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Monday 30 November 2020

‘Play The Red Queen’ by Juris Jurjevics

Published by No Exit Press,
12 November 2020.
ISBN: 978-0-85730-409-4 (PB)

This is the second of the author’s novels that are set in Vietnam.  It’s 1963 and sweltering Saigon is vividly brought to life with all its volatility, corruption, noise, intrigues, and political tension. The country is on the brink of the Vietnam War and several thousand US servicemen are deployed there in a so-called ‘advisory capacity’ propping up the brutal, dictatorial Diem regime and its ruthless military henchmen.

The two protagonists who take centre stage are Staff Serjeant Ellsworth Miser and Serjeant Clovis Robeson, two contrasting American army investigators who are on a mission to track down and take out an audacious, highly skilled, cunning young female Viet Cong assassin.  Her modus operandi involves prowling the boulevards of Saigon in search of unsuspecting members of the American army community who she finishes off with a single shot, a veritable pistol-packing mama, before escaping on the pillion of a moped. She’s nicknamed the Red Queen because she scatters playing cards as she flees the scene of her crime.

Miser and Clovis are as different as chalk is from cheese. One’s white and the other is African American. One’s from a dirt-poor family while the other is monies and privileged. However, together they constitute a formidable duo but they are running out of time as intelligence has reached them that the Red Queen’s next target is likely to be high profile - either Henry Cabot Loge Lodge, the American Ambassador, or Diem himself.

This novel is a posthumous publication and it’s sad that the voice of such a talented writer has been silenced. The author was a Vietnam veteran and a note from his widow  at the end of the book states that Vietnam had marked Juris for life. “In the end it marked him for death as well, through the toll Agent Orange took on his heart.”  He died in 2018. His experiences in Vietnam during those tumultuous fourteen years informed his writing. The book is as much a socio-political history as it is a fast paced thriller with vivid characterisation buttressed by a wealth of detail that flings the reader into the thick of things. All in all a cracking good read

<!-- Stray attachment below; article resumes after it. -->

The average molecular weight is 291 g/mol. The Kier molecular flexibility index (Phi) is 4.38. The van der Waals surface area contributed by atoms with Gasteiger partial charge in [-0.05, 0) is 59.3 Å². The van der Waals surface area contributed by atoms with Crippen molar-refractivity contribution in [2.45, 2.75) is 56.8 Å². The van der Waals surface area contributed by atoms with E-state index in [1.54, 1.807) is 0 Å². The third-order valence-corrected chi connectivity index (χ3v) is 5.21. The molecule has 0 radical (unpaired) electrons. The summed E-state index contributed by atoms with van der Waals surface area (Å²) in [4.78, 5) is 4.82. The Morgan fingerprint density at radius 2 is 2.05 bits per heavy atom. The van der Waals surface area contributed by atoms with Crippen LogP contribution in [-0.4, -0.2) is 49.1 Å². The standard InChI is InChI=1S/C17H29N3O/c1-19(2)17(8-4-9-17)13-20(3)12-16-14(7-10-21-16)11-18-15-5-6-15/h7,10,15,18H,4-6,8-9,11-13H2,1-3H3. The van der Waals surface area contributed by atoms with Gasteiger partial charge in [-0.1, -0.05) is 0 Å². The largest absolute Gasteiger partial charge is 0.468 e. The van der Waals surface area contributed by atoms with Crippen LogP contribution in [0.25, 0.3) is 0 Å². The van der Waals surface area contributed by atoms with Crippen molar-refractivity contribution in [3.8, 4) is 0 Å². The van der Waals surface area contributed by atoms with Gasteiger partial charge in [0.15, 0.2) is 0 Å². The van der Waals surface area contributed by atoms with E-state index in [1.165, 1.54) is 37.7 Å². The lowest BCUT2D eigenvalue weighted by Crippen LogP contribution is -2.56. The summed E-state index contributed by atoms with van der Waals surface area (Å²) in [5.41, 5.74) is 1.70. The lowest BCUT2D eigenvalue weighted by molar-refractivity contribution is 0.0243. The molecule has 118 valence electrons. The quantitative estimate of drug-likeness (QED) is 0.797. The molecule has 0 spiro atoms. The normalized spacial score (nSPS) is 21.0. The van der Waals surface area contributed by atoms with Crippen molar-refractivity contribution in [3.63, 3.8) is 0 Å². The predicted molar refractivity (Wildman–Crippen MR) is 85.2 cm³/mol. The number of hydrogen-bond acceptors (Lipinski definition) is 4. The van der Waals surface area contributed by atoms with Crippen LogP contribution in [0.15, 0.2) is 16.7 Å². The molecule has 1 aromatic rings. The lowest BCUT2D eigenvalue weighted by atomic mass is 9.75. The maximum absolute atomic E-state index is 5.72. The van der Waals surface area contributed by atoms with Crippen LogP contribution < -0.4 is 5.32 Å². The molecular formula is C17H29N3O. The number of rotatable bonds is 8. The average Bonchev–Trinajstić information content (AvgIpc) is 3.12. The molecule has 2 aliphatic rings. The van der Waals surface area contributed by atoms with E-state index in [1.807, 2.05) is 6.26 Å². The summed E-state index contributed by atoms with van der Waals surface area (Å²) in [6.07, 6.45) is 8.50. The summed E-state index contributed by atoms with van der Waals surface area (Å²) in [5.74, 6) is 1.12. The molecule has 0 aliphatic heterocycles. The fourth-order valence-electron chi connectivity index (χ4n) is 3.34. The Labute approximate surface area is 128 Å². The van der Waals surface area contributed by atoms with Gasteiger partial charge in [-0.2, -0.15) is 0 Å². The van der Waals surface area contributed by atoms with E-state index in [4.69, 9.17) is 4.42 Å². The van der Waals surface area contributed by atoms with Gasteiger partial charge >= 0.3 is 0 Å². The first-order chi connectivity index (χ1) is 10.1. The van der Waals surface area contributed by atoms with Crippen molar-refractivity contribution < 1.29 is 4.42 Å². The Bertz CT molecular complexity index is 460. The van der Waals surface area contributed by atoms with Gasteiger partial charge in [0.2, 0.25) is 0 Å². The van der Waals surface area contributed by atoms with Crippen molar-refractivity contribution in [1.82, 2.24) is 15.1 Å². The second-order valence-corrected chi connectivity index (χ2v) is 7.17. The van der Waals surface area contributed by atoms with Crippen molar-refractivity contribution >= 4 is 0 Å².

Reviewer: Serena Fairfax. 

Juris Jurjevics is the author of The Trudeau Vector, which was translated into 9 languages, published in a dozen countries, and optioned for film by National Geographic. His second novel, Red Flags, set in Viet Nam, will be published in September 2011 by Houghton Mifflin Harcourt.  He served in Viet Nam for 14 months, 9 days, 2 hours, his original departure date delayed by the Tet Offensive.  He was born in Latvia, grew up in Displaced Persons camps in Germany.

Serena Fairfax spent her childhood in India, qualified as a lawyer in England and practiced in London for many years. She began writing by contributing feature articles to legal periodicals   then turned her hand to fiction. Having published nine novels all, bar one, hardwired with a romantic theme, she has also written short stories and accounts of her explorations off the beaten track that feature on her blog. Her tenth novel has been published. Thrillers, crime and mystery narratives, collecting old masks and singing are a few of her favourite things.

‘A Game of Minds’ by Priscilla Masters

Published by Severn House,
30 October 2020.
ISBN: 978-0-7278-9082-54 (HB)

When forensic psychiatrist Dr Claire Roget receives a call from DS Zed Willard it comes as something as a surprise as they haven’t always seen eye to eye in the times they have met over previous cases. Hesitantly he explains that the killer Jonah Kobi who is currently serving four life sentences for the killing of four schoolgirls has always denied killing a fifth schoolgirl, and that he, Zed, is sure that he did it.  Zed is equally certain that Kobi is keeping back that information as his last card. Could Claire, as a psychiatrist find the right approach to get the truth out of him. He tells her she is his last hope.

It's been six years since fourteen-year-old Marvel Trustrom went missing, and her body never found. Now Marvel's father Tom Trustom, is terminally ill and is desperate to know what happened to his daughter before he dies.

Before speaking with Kobi Claire researches his background, giving her a long list of people, she feels that should speak with before attempting to tackle the huge job that DS Zed Willard has asked her to do.  Marvel’s family are all reluctant to talk with Claire.  Most are hostile – saying they have put it behind them and are getting on with their lives.